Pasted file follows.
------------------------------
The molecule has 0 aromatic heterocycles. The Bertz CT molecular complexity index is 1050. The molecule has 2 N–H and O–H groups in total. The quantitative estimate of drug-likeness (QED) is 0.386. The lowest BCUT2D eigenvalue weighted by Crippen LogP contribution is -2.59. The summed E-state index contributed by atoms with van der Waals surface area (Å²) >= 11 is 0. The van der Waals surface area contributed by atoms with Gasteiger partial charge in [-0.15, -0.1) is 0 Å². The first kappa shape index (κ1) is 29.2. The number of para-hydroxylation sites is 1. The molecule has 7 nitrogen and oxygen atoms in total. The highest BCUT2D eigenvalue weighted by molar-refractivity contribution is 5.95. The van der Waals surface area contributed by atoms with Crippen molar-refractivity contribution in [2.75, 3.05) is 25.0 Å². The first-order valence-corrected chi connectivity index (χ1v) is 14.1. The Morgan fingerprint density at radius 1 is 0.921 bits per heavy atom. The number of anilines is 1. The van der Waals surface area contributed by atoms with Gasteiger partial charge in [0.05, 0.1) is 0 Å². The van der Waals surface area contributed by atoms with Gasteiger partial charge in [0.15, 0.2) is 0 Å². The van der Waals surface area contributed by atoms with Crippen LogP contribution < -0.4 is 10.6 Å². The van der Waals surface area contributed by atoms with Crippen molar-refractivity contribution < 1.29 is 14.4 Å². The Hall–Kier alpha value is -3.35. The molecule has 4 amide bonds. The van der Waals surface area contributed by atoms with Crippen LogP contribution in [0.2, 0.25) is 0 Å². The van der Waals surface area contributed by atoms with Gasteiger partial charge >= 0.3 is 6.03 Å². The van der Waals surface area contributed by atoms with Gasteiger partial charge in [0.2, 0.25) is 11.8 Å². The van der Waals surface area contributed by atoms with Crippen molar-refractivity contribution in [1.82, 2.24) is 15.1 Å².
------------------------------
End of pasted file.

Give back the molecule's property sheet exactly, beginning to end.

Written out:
The molecule has 0 aromatic heterocycles. The Bertz CT molecular complexity index is 1050. The molecule has 2 N–H and O–H groups in total. The quantitative estimate of drug-likeness (QED) is 0.386. The lowest BCUT2D eigenvalue weighted by Crippen LogP contribution is -2.59. The summed E-state index contributed by atoms with van der Waals surface area (Å²) >= 11 is 0. The van der Waals surface area contributed by atoms with Gasteiger partial charge in [-0.15, -0.1) is 0 Å². The first kappa shape index (κ1) is 29.2. The number of para-hydroxylation sites is 1. The molecule has 7 nitrogen and oxygen atoms in total. The highest BCUT2D eigenvalue weighted by molar-refractivity contribution is 5.95. The van der Waals surface area contributed by atoms with Crippen molar-refractivity contribution in [2.75, 3.05) is 25.0 Å². The first-order valence-corrected chi connectivity index (χ1v) is 14.1. The Morgan fingerprint density at radius 1 is 0.921 bits per heavy atom. The number of anilines is 1. The van der Waals surface area contributed by atoms with Gasteiger partial charge in [0.05, 0.1) is 0 Å². The van der Waals surface area contributed by atoms with Gasteiger partial charge in [0.15, 0.2) is 0 Å². The van der Waals surface area contributed by atoms with Crippen LogP contribution < -0.4 is 10.6 Å². The van der Waals surface area contributed by atoms with Crippen molar-refractivity contribution < 1.29 is 14.4 Å². The Hall–Kier alpha value is -3.35. The molecule has 4 amide bonds. The van der Waals surface area contributed by atoms with Crippen LogP contribution in [0.2, 0.25) is 0 Å². The van der Waals surface area contributed by atoms with Gasteiger partial charge >= 0.3 is 6.03 Å². The van der Waals surface area contributed by atoms with Gasteiger partial charge in [0.2, 0.25) is 11.8 Å². The van der Waals surface area contributed by atoms with Crippen molar-refractivity contribution in [1.82, 2.24) is 15.1 Å².